It’s only 10 am and the market is crowded. Vendors line the left and right in small wooden booths and converted shipping containers. In the center are an array of ladies with large bowls holding rice, potatoes, tomatoes, and an array of other vegetables while other vendors move throughout the market, one carrying brightly folded material on his head, another with a basket of fish in her hand. People press against each other to move through the mass. Voices rise as vendors shout their prices, a girl in a tatter of a dress stands quietly in her own small space waiting for her mother to finish a transaction.
A medicine man told my boyfriend that in order to ensure health, happiness, and abundance, he needed to buy a racer chicken and leave it at the house to be cared for.
When he brought the tall, white chicken home, I dubbed him Percy. Percy spent his first few days sleeping in the house as we didn’t yet have a chicken coop. We commissioned one made by a local carpenter, yet Percy is still in the habit of searching indoors for his bed. That means that there is a small chase each evening as Percy tries to settle in to the living room and the children and I chase him around until, cawing his displeasure, he is caught and carried behind the house to the chicken coop. During the day, Percy runs around with a small brown hen. She comes looking for him if we don’t let him out early enough. When awake, they are inseparable.
We wait seated on a board balanced precariously on two bricks on a homemade bench in the shade of a broken down building behind which young boys use a generator-powered pressure washer to wash motorcycles. Most taxis drive by already laden down with the customary six people – four squeezed in back and two sharing the front passenger seat. We are three, so we need at least a half-empty taxi. Finally one stops, appearing empty on first glance. As we get closer, we realize the driver has his baby in the passenger seat. He takes hold of the nine month old long enough for two of us to climb in front, then hands the boy back for us to hold for the ride. Baby is quiet, entranced by the new faces and eager to chew on anything he can find. Sunglasses, a cell phone, and finally a bag of water placate him.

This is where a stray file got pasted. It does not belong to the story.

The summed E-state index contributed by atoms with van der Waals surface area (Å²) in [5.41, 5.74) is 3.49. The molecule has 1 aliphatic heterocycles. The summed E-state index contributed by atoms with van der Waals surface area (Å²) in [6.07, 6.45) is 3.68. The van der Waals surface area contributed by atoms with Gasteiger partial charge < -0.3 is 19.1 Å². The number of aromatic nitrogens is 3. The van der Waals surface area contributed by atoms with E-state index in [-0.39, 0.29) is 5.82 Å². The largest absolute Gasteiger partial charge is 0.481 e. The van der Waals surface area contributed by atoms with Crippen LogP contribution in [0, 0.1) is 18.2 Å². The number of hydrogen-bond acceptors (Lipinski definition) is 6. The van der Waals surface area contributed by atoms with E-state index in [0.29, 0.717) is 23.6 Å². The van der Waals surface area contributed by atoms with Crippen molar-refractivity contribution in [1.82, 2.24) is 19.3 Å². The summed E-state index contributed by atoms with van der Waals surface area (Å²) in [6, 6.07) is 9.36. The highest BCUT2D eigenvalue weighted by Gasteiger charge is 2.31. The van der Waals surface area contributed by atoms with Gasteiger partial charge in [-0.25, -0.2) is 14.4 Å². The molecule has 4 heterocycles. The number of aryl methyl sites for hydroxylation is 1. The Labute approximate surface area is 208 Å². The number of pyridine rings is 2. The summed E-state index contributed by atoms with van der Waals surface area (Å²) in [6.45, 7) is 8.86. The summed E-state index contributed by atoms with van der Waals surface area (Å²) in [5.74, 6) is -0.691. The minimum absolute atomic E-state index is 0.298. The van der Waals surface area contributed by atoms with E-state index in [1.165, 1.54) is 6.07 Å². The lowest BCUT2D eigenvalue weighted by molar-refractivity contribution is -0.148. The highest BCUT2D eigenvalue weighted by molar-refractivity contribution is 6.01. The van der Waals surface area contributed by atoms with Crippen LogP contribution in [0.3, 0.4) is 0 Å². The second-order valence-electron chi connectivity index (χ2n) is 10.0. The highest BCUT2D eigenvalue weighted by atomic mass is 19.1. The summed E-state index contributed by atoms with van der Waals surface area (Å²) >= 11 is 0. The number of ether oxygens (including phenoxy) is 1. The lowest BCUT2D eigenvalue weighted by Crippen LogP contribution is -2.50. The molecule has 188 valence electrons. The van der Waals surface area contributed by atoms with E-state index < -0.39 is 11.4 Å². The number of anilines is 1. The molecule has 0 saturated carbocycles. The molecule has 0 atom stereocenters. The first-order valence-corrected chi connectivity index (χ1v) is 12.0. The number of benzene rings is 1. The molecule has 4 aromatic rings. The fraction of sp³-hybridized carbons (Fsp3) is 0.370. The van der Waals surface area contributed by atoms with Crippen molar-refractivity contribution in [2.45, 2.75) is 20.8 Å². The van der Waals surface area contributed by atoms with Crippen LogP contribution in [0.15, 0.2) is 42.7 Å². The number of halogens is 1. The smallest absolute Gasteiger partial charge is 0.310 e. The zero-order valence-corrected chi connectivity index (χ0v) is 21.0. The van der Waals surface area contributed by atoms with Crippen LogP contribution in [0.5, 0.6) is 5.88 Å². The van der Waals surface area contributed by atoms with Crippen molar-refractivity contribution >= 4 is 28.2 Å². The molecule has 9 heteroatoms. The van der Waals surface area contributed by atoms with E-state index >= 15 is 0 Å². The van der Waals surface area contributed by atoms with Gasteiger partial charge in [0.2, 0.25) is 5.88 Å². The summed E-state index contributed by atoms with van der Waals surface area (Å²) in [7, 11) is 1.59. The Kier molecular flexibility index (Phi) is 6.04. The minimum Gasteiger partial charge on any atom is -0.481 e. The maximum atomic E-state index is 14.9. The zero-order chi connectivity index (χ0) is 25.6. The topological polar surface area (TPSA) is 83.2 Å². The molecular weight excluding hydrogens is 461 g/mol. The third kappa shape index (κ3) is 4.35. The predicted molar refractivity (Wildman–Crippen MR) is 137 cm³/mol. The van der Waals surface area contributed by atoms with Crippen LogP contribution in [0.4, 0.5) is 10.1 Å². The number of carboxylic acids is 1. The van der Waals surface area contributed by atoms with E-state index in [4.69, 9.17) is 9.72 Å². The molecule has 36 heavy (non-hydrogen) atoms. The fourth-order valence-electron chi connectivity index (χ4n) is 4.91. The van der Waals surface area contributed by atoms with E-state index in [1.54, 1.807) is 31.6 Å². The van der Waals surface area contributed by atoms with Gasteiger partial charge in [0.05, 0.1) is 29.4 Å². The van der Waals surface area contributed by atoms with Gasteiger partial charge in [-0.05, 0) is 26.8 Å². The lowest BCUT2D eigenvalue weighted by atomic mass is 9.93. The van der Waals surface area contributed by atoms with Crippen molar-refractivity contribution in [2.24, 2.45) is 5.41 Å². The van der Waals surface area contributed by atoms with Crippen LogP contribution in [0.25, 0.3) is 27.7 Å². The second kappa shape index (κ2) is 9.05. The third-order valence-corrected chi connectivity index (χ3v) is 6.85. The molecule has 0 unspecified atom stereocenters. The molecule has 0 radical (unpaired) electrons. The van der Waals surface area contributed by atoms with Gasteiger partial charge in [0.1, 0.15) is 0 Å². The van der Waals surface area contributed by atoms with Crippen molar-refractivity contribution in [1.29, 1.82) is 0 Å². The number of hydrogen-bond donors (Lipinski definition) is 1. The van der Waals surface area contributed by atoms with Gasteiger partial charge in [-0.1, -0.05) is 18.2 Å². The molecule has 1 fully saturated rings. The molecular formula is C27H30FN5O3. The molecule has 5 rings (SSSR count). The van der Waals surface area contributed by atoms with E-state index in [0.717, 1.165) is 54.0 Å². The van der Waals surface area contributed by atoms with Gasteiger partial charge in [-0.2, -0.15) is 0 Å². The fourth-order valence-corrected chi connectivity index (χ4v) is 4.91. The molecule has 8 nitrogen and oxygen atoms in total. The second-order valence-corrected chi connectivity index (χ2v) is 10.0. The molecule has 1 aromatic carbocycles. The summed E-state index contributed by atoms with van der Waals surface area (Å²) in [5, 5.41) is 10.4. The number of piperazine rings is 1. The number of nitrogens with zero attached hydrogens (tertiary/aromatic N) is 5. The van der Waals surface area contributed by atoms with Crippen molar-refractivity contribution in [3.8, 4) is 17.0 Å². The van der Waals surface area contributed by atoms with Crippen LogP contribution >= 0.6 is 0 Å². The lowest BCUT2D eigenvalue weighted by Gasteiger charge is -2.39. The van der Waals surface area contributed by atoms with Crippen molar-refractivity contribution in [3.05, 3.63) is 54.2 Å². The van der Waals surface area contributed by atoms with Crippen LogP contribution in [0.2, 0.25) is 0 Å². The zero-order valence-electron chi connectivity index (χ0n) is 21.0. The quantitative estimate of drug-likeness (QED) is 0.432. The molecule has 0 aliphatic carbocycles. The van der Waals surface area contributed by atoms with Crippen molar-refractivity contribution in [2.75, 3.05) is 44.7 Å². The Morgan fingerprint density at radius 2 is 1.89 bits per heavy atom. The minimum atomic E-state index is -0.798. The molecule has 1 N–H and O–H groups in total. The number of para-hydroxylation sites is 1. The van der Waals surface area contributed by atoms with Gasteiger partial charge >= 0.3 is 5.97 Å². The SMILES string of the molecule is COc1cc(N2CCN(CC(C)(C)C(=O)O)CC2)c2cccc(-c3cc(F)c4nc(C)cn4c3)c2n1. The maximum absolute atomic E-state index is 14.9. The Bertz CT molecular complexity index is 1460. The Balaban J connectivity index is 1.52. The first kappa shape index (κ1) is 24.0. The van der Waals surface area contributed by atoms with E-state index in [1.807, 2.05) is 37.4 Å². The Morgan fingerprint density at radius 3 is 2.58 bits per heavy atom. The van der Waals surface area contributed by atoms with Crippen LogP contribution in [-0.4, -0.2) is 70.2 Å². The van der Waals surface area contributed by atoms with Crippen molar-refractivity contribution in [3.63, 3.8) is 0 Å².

We’d talked our way into a private pool, an oasis of chlorinated blue on a steamy African day. Walking there, I looked up as the sky flooded black when the prayer bells scared a group of birds, I thought, up in a cloud from the mango trees. Sitting at the pool, I had a better look at the creatures flying overhead. They were the largest bats I’ve ever seen! Easily as big as crows, backlit by the noonday sun, their leathery wings looked paper thin and I could see their long legs hanging behind them.
The missionary family we’d met up at the pool weren’t too fond of the bats, but I enthused to be able to see such large animals so close up. The day was filled with good conversation and some great tips for newbies to town, such as the locations of supermarkets selling cheese from France and learning that Chinese hotels or restaurants are sometimes code for brothels in Guinea